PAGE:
1. Engage a CPA to be your accountant. Have the accountant install a system for bookkeeping and for timekeeping, and order accounting supplies for you.

2. If you choose not to use a CPA, review the systems suggested in the publications below, and adopt a system appropriate to your practice.

3. Consider contracting an outside source for timekeeping and billing.

4. Again, contact the American Bar Association Section of Law Practice Management for appropriate publications.

 

Prepare Business Plan Budgets

1. Get help from a CPA in preparing business plans and budget statements that can be used in applying for loans for credit from a bank.

2. A practice cash budget should be prepared for the first year, by month, estimating your expenses. Include such items as rent, telephone, insurance, furnishings and equipment, copy equipment charges, stationery, office supplies, bar dues (including lawyer reference service fees), legal newspapers, lawyer service, salaries, announcements (including postage and addressing), continuing education seminars and programs, diploma framing, automobile, parking (if not included in rent), estimates of costs to be advanced, and business development (lunches, entertainment, etc.).

3. A personal living expense cash budget should also be prepared by month for your first year. Allow money for some recreation and for medical expenses.

4. To cover these expenses, consider:

a. Estimated income from fees for services.

b. Savings accounts.

c. Working spouse.

d. Relatives who may offer help.

e. Bank loan.

f. SBA guaranteed loan.

g. Credit union loan.

h. Bar association credit union loan.

 

Licenses, Permits, etc.

1. Obtain federal and state employer identification numbers and sales or services tax numbers where applicable.

2. File federal and state quarterly income tax estimates for personal income taxes.

3. Obtain city or county licenses or permits, as required.

4. Notify state bar of address.

5. Join local bar association.

6. Join Young Lawyers Association or section of your state bar.

7. Join lawyer reference services.

8. Notify possible sources of court-appointed work of your availability.

 

Open Bank Accounts

1. Open office account and get checks printed.

2. Open client trust account and get checks printed.

3. Open credit line with banker.

4. Arrange for a safe-deposit box for wills and other client valuables.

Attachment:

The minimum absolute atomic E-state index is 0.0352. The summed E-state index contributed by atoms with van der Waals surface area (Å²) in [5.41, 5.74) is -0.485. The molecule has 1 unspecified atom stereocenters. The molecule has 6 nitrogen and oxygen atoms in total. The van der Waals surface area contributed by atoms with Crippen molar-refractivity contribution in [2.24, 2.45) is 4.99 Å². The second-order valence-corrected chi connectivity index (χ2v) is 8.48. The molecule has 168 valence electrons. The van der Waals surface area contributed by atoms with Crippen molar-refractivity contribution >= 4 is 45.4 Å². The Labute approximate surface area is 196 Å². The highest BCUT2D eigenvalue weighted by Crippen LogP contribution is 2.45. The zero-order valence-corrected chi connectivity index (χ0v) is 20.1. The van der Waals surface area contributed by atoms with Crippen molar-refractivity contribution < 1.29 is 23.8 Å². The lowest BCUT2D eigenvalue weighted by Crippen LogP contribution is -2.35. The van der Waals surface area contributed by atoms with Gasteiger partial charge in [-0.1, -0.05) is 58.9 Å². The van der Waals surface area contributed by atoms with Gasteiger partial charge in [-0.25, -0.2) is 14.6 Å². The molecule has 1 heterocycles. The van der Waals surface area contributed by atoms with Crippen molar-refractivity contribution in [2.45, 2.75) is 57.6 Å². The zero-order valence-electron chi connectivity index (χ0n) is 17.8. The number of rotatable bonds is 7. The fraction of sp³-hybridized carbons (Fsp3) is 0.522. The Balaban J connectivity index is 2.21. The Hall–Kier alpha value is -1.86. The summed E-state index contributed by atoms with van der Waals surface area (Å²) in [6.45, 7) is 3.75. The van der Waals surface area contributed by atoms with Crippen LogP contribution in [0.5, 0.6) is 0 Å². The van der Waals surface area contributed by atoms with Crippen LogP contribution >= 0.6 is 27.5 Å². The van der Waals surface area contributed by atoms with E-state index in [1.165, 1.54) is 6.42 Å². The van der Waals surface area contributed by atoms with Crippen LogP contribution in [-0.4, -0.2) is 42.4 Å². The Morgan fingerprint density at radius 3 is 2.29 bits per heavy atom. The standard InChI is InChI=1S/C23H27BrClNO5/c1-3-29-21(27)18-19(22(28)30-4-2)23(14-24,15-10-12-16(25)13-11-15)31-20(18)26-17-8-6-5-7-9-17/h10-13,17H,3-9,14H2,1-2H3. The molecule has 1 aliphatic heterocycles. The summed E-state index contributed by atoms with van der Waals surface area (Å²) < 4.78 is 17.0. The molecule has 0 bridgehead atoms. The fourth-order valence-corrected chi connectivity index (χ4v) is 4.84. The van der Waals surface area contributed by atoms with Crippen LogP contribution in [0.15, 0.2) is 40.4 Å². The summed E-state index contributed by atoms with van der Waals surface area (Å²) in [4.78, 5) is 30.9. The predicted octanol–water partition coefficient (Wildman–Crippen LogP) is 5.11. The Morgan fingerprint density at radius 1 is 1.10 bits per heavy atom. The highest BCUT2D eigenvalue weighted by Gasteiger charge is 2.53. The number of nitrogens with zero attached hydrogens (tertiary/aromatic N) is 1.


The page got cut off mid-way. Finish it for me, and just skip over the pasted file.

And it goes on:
Buy Only Essential Library Items

A library is a bottomless pit, which should be avoided during the first year of practice to the extent possible. Unannotated codes and some legal journals are probably essential. Use other libraries, at least at the start. Don’t try to build your own until you can afford it.

 

Where to Get More Answers

Every law office should have the publications listed below as its basic reference library for management suggestions. In this basic library you will find the solution to almost any problem you will have to face. This may be the best investment in your practice you can make.

1. Law Practice Management, bimonthly publication of ABA Section of Law Practice Management, 750 N. Lake Shore Drive, Chicago, IL 60611. Buy all back issues available and subscribe currently. Almost any problem you have can be found in one issue or another. Section dues include subscription to this publication.

2. Articles by J. Harris Morgan of Dallas, Texas, in back issues of Texas Bar Journal. In my opinion, J. Harris Morgan is the greatest mind and personality in the management of a law office and practice.

3. The Bottom Line, bimonthly newsletter of the Law Practice Management Section of the State Bar of California.

 

Keep Up with New Developments

The least expensive and most comprehensive way to keep current in this field is by belonging to the Section of Law Practice Management of the American Bar Association and of your state bar. For further information, write to: Section of Law Practice Management, American Bar Association, 750 N. Lake Shore Drive, Chicago, IL 60611.

The Virginia State Bar’s General Practice Section has an enduring commitment to helping lawyers who are solo practitioners or in small law firms. A brochure and registration form for Virginia State Bar Sections is available from the VSB Publications Department, Eighth & Main Building, 707 East Main Street, Suite 1500, Richmond, Virginia 23219-2800, (804) 775-0586, or on the Web at http://www.vsb.org/site/members/sections/.

 

About the Author

Jay G. Foonberg has been a featured speaker at bar associations, law firms and law schools in all 50 states and in several foreign countries. He has been a member of the governing council of the American Bar Association Section on Law Practice Management and has been honored eight times by the ABA for his work with law students and young lawyers. Most recently, Mr. Foonberg has been awarded the Harrison Tweed Special Merit Award by the American Law Institute-American Bar Association (ALI-ABA) Committee on Continuing Professional Education for his long-term efforts in continuing legal education.

 

Acknowledgments

This checklist was previously published in How to Start and Build a Law Practice (4th Edition) by Jay G. Foonberg, Esquire (Chicago: American Bar Association Section on Law Practice Management, 1999), and is reprinted here with the permission of Mr. Foonberg.

Updated: Apr 14, 2014